The real issue here is the active demonisation of disability and the inability to accept difference. Sounds like a behavioural issue? It is. As a rule the harder the disability the harder the demonisation.

Schools are in ‘special need’ for a constant trickle down dialogue to contest their day to day hour by hour deep rooted prejudices.

Maybe there’s something to learn from a child who walks in the classroom sideways? Or one who paints instead of speaks?

Maybe we need to stop looking at them as ROI, return on investment, and see them as children? Isn’t that what schools are supposed to do?

5) How does inclusion benefit schools?

The UN found the inclusive education model in Italy as the best practice not in inclusive education but in education. And this is because inclusion is the hallmark of a good education and a good upbringing in a futuristic twenty first century sense.

My observation is the best teachers come prepared for class. They do their homework even though it is very easy not to. They come prepared because they take their job seriously. And because they take their job seriously every child in their class matters. These teachers have no challenges with inclusion. Inclusion comes easily to them. Problem is these teachers are rare, few and far between. Most teachers, whatever the school pedagogy or ideology, are creators of star pupils and would be better off as trainers at the race course. Ever wondered why with our near perfect academic percentages we as a people are not really renowned as great pioneers or thinkers or innovators? It’s not that our children aren’t bright, they are. Very bright. It’s just that they have never been ignited. To be ignited would require another spark, and like I said good teachers are few and far between. And lest I forget to repeat myself all good teachers are naturally and instinctively inclusive. Inclusion is the litmus test for good teaching.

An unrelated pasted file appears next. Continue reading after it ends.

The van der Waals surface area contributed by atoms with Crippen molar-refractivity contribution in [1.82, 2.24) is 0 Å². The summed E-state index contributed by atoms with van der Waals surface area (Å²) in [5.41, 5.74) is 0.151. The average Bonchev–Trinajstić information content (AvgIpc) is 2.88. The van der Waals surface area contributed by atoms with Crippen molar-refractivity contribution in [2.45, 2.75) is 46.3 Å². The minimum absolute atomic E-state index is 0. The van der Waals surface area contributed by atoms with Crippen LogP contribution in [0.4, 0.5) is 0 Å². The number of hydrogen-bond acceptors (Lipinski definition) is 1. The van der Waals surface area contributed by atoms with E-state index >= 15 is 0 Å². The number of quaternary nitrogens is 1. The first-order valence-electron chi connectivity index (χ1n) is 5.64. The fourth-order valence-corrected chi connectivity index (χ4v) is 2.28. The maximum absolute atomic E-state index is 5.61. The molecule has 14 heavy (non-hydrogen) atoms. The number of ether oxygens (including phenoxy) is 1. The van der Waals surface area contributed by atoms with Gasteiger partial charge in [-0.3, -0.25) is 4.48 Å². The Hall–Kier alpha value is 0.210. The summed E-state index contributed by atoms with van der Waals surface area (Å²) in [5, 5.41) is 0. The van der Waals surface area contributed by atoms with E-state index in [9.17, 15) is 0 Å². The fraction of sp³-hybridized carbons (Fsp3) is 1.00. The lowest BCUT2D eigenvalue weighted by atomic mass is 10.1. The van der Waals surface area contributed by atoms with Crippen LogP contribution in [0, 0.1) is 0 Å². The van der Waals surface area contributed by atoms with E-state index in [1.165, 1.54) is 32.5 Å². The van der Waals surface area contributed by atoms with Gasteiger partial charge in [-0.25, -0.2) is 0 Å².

6. Will inclusion ever happen?

I don’t know. India has a thriving disability sector but no disability movement to speak of. I’ve often wondered why. The absence of inclusion is most pronounced in education. Sometimes I think it’s because of the subliminal human fear of being summoned to the Principal’s office. Going against the teacher or the Principal and fear of teacher disapproval is a deep rooted anxiety psychosis ingrained when we were children. Teachers too have this psychosis but use it to their advantage when they become teachers.